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Home design - eclectic home design idea in Charlotte

Cascade Falls weeping bald cypressEclectic , Charlotte

Jay Sifford

Home design - eclectic home design idea in Charlotte —  Houzz
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Questions About This Photo (4)
lazikus wrote:May 11, 2017
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    Jay Sifford Garden Design

    This tree is naturally weeping. I staked it on bent rebar for about 5 years, recently removing it. It does not develop a central leader. However, a similar cultivar called Falling Waters will do that. For an arbor, Cascade Falls is much better if you can find it. I prune out most of the downward branches that would inhibit traffic through the walkway, but that is it.

  • lazikus

    Thank you so much for the information! I found the Cascade Falls variety at a local nursery and hope to recreate your creative design. I am currently deciding on a location and not sure what to plant nearby that will add winter interest. :-)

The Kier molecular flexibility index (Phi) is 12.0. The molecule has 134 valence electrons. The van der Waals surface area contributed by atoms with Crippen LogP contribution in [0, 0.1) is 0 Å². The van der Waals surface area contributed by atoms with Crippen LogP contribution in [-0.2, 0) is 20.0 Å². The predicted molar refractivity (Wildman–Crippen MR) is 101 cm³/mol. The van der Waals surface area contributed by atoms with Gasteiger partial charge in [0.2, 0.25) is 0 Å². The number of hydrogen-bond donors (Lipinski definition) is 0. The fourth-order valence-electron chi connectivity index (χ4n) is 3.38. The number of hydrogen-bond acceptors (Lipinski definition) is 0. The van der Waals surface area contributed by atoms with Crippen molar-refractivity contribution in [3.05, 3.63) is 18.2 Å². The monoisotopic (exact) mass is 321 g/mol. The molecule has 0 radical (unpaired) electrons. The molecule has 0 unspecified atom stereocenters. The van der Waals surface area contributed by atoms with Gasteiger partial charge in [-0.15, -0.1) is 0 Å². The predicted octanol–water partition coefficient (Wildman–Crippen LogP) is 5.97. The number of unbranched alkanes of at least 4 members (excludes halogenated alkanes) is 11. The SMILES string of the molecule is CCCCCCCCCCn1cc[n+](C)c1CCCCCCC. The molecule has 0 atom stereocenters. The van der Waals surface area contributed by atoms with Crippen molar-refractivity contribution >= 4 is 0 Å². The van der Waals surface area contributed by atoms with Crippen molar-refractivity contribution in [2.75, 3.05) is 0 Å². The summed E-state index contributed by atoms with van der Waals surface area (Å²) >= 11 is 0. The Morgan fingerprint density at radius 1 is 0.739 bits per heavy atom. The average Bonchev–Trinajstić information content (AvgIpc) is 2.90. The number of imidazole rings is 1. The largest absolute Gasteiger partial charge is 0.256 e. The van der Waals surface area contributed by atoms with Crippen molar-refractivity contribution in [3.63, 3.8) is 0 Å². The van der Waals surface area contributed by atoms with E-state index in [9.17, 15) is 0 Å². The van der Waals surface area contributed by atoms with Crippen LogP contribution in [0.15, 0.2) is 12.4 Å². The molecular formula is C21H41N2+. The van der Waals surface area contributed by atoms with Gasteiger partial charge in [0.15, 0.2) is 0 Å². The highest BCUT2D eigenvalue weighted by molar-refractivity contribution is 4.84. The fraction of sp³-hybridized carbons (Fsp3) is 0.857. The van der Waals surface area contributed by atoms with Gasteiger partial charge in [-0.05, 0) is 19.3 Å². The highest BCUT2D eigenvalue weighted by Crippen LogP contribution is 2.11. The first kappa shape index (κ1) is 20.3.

birdsong22 wrote:Apr 1, 2015
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    Jay Sifford Garden Design

    Hi. Bald cypress is touted to want full sun, but I find that not to be the case. Mine gets about 5 hours of morning/mid-day sun and does great. Hope this helps. Thanks for the compliment and good luck.

  • birdsong22

    Thanks- off to the nursery tomorrow!

pjregner wrote:Jan 23, 2014
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    Jay Sifford Garden Design
    I do not have experience with this tree in that situation, so cannot say for sure. I did look at juglone tolerant trees and this one is not listed, so I would have to conclude that it would not be a good choice for you.